How many tasks are on your to-do list during the week that are non-essential for feeding and leading the flock?
How many tasks are on your to-do list during the week that are non-essential for feeding and leading the flock? (Pixabay)

Here's a question sure to cause a little discomfort and defensiveness:

How many tasks are on your to-do list during the week that are non-essential for feeding and leading the flock?

If you are anything like the majority of pastors, your answer is probably more than you want to admit. I get it. I have pastored over 11 years. I know the struggle.

Why do pastors allow their schedules to pile up with non-essential things? For many, especially if the church is smaller, the thought is "I'm paid to do the work at church," and they want to prove they are earning their pay. In some cases, if the pastor doesn't do the work, it doesn't get done. Other times the congregation expects that the pastor is supposed to do all those things. This leads to pastors with task lists like:

  • drive the bus to pick kids up for Wednesday Awana
  • set up for Wednesday night dinner in the fellowship hall
  • open and close the gym for the Upward basketball league
  • clean the building during the week
  • create and update the church newsletter
  • personally disciple every person who asks
  • take the offering to the bank every week
  • visit every sick person or shut-in
  • build PowerPoint presentations for worship services
  • plan games for the youth group on Wednesday night

The list could go on and often does.

Am I saying you as a pastor are above doing these kinds of things? By no means. However, there is a price to pay if you try to do them all. You cannot be effective anywhere if you are expected to be everywhere.

If you give chunks of your time to non-essential tasks, you will not have the time necessary for the essential tasks. Every time you say "yes" to something, you are saying "no" to something else. Why does this matter? One day you will stand before Christ, the Chief Shepherd, and give an account for your work. You have been charged to shepherd the flock of God among you (1 Peter 5:2). You have been given the ministry of the Word and prayer (Acts 6:4).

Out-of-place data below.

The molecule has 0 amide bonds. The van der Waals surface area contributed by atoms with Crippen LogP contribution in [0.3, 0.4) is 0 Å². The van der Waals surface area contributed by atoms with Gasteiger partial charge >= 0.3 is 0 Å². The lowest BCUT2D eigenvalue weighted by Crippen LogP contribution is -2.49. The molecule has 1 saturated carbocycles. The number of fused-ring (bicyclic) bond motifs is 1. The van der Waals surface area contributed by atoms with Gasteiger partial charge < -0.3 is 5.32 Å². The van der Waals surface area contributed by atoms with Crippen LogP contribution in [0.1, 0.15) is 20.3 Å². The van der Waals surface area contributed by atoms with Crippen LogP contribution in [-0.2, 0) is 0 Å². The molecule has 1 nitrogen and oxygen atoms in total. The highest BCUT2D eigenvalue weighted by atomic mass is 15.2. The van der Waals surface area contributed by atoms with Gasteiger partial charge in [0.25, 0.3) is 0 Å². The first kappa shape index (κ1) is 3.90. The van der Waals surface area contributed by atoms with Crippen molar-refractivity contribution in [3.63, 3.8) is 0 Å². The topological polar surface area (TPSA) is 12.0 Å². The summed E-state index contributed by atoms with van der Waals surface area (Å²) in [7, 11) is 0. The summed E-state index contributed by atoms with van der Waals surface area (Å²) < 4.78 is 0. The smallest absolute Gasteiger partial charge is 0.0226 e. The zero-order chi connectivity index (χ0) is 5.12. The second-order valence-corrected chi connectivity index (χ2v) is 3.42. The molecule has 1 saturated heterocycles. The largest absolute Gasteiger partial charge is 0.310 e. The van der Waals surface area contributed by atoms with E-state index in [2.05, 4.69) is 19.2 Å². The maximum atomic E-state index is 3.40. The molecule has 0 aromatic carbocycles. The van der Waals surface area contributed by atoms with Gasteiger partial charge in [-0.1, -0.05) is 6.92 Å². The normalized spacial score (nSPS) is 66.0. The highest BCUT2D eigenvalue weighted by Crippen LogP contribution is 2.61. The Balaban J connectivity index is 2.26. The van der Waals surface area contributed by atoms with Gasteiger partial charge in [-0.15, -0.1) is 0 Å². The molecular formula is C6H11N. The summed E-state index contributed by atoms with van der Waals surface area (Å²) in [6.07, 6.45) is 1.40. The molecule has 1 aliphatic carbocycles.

Every pastor has to learn to prioritize your "yes."

How can you begin removing non-essential tasks from the weekly to-do list and focus on the primary work the pastor is called to?

1. Teach your church the proper role of the pastor.

You must teach your church what the Bible says on this subject. The role of the pastor is to shepherd. Shepherding the flock is a combination of leading and feeding the flock. Leading the flock includes setting direction, vision, developing teams, equipping and training other leaders, and so forth. Feeding the flock includes preaching and teaching of the Word of God, prayer, and making disciples. Ephesians 4:11-12 teaches that leaders in the church are to equip the saints for ministry. This means the pastor's job is not to do all the ministry, but to equip and empower the body to minister.

When a church expects the pastor to do everything, they are actually ignoring Scripture. When the needs of providing food for widows and orphans grew too large and time-consuming for the apostles (Acts 6), they appointed leaders to take their place so the ministry would continue and they could focus on the ministry of the Word and prayer.

Ironically, some churches fight this. While they heavily criticize unchurched people who ignore the Bible's teaching and embrace what is culturally acceptable, they ignore the Bible's teaching on pastoral roles and embrace what has become church-culturally acceptable—namely, the pastor is expected to do everything. You must teach your church the biblical role of pastors and lead them towards embracing it.

2. Equip the saints to do the work of ministry.

As you teach about the role of pastors and the participation of the saints in ministry, you must equip them for it. You cannot simply quit all the tasks you are doing. You must decide what can be delegated and what cannot, prioritize development and equipping, and then match people's gifts to the tasks. Here's a blueprint:

  • Teach about the gifts. Lift up the importance of every member as a minister and ask them to step into ministry roles.
  • Make a "stop doing" list. Identify the things you need to equip others to do so you can focus on feeding and leading the flock.
  • Begin a "handing off" process. Find people who are gifted for tasks you need to delegate. Let them shadow you, then discuss what you are doing. Let them take lead while you shadow, while continuing to give feedback and coaching. Once confident they can do it, hand them the task with both the authority and responsibility of it. Lastly, remove it from you to-do list.

Not every church will make a quick transition. But pastors, you must transition. If not, you will exhaust yourself and neglect your most important work. You will stifle the church's ability to grow and cap its reaching capacity. Give away all you can and reserve for yourself those things only you can do.

By prioritizing your "yes" you can better fulfill your calling. Both you and your church will be healthier and, in the long run, experience more spiritual growth.

This article originally appeared at lifeway.com.

Erik Reed is the pastor of The Journey Church in Lebanon, Tennessee. His passion is to lead the local church to show Jesus as incomparably glorious. He loves preaching, leadership and pouring into other leaders. Erik is married with three children.

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